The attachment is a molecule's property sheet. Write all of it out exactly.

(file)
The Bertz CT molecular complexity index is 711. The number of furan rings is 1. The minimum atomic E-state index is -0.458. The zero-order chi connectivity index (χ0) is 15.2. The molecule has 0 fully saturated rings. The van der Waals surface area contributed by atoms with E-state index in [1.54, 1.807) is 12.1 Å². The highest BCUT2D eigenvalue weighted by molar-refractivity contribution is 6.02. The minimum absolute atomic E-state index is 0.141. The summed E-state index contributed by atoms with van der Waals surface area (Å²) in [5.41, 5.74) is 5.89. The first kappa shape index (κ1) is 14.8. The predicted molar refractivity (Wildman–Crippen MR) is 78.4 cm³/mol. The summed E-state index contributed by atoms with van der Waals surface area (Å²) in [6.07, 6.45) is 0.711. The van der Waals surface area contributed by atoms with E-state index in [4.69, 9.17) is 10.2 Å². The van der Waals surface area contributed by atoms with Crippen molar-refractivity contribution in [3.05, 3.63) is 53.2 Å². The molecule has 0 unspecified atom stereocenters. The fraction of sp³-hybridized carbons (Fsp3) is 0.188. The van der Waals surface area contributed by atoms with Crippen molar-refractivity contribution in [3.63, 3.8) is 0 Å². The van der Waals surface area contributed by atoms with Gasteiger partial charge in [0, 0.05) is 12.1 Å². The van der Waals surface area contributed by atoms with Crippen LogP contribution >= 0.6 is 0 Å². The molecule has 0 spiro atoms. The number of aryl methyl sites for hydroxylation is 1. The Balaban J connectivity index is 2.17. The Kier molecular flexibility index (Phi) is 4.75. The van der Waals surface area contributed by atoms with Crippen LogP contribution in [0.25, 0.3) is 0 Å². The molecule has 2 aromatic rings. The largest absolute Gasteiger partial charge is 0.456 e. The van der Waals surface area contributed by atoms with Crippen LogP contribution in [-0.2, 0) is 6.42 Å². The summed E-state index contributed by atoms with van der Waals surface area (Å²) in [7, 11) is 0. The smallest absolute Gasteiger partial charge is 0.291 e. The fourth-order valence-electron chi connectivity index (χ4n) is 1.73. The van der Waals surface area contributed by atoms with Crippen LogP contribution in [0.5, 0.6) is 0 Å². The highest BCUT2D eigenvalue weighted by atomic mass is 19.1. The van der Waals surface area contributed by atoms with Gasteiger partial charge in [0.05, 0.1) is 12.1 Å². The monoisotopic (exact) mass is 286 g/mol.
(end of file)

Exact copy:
The Bertz CT molecular complexity index is 711. The number of furan rings is 1. The minimum atomic E-state index is -0.458. The zero-order chi connectivity index (χ0) is 15.2. The molecule has 0 fully saturated rings. The van der Waals surface area contributed by atoms with E-state index in [1.54, 1.807) is 12.1 Å². The highest BCUT2D eigenvalue weighted by molar-refractivity contribution is 6.02. The minimum absolute atomic E-state index is 0.141. The summed E-state index contributed by atoms with van der Waals surface area (Å²) in [5.41, 5.74) is 5.89. The first kappa shape index (κ1) is 14.8. The predicted molar refractivity (Wildman–Crippen MR) is 78.4 cm³/mol. The summed E-state index contributed by atoms with van der Waals surface area (Å²) in [6.07, 6.45) is 0.711. The van der Waals surface area contributed by atoms with E-state index in [4.69, 9.17) is 10.2 Å². The van der Waals surface area contributed by atoms with Crippen molar-refractivity contribution in [3.05, 3.63) is 53.2 Å². The molecule has 0 unspecified atom stereocenters. The fraction of sp³-hybridized carbons (Fsp3) is 0.188. The van der Waals surface area contributed by atoms with Crippen molar-refractivity contribution in [3.63, 3.8) is 0 Å². The van der Waals surface area contributed by atoms with Gasteiger partial charge in [0, 0.05) is 12.1 Å². The van der Waals surface area contributed by atoms with Crippen LogP contribution >= 0.6 is 0 Å². The molecule has 0 spiro atoms. The number of aryl methyl sites for hydroxylation is 1. The Balaban J connectivity index is 2.17. The Kier molecular flexibility index (Phi) is 4.75. The van der Waals surface area contributed by atoms with Crippen LogP contribution in [0.25, 0.3) is 0 Å². The molecule has 2 aromatic rings. The largest absolute Gasteiger partial charge is 0.456 e. The van der Waals surface area contributed by atoms with Crippen LogP contribution in [-0.2, 0) is 6.42 Å². The summed E-state index contributed by atoms with van der Waals surface area (Å²) in [7, 11) is 0. The smallest absolute Gasteiger partial charge is 0.291 e. The fourth-order valence-electron chi connectivity index (χ4n) is 1.73. The van der Waals surface area contributed by atoms with Crippen LogP contribution in [0.5, 0.6) is 0 Å². The highest BCUT2D eigenvalue weighted by atomic mass is 19.1. The van der Waals surface area contributed by atoms with Gasteiger partial charge in [0.05, 0.1) is 12.1 Å². The monoisotopic (exact) mass is 286 g/mol.